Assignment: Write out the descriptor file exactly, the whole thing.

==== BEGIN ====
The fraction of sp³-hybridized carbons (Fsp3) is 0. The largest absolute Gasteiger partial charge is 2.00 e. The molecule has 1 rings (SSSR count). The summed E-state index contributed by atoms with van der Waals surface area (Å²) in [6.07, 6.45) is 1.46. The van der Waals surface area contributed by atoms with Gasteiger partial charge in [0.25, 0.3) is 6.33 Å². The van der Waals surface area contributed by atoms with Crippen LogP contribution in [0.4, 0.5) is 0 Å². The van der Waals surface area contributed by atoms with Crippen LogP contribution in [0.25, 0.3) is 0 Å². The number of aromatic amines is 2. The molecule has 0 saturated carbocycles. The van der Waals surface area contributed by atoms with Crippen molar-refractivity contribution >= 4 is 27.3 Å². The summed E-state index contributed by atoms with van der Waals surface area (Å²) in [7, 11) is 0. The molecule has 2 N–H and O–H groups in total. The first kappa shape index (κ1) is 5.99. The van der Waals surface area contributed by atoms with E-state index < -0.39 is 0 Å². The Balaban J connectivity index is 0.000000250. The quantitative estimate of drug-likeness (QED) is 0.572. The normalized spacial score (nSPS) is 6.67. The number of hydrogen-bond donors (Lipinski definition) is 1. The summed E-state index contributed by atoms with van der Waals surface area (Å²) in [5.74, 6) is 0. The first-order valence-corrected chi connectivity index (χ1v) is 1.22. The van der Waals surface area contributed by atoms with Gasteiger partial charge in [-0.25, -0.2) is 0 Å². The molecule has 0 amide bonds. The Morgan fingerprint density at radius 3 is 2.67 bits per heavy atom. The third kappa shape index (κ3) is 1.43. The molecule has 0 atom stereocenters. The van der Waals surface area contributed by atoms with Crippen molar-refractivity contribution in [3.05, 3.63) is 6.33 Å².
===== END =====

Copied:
The fraction of sp³-hybridized carbons (Fsp3) is 0. The largest absolute Gasteiger partial charge is 2.00 e. The molecule has 1 rings (SSSR count). The summed E-state index contributed by atoms with van der Waals surface area (Å²) in [6.07, 6.45) is 1.46. The van der Waals surface area contributed by atoms with Gasteiger partial charge in [0.25, 0.3) is 6.33 Å². The van der Waals surface area contributed by atoms with Crippen LogP contribution in [0.4, 0.5) is 0 Å². The van der Waals surface area contributed by atoms with Crippen LogP contribution in [0.25, 0.3) is 0 Å². The number of aromatic amines is 2. The molecule has 0 saturated carbocycles. The van der Waals surface area contributed by atoms with Crippen molar-refractivity contribution >= 4 is 27.3 Å². The summed E-state index contributed by atoms with van der Waals surface area (Å²) in [7, 11) is 0. The molecule has 2 N–H and O–H groups in total. The first kappa shape index (κ1) is 5.99. The van der Waals surface area contributed by atoms with E-state index < -0.39 is 0 Å². The Balaban J connectivity index is 0.000000250. The quantitative estimate of drug-likeness (QED) is 0.572. The normalized spacial score (nSPS) is 6.67. The number of hydrogen-bond donors (Lipinski definition) is 1. The summed E-state index contributed by atoms with van der Waals surface area (Å²) in [5.74, 6) is 0. The first-order valence-corrected chi connectivity index (χ1v) is 1.22. The van der Waals surface area contributed by atoms with Gasteiger partial charge in [-0.25, -0.2) is 0 Å². The molecule has 0 amide bonds. The Morgan fingerprint density at radius 3 is 2.67 bits per heavy atom. The third kappa shape index (κ3) is 1.43. The molecule has 0 atom stereocenters. The van der Waals surface area contributed by atoms with Crippen molar-refractivity contribution in [3.05, 3.63) is 6.33 Å².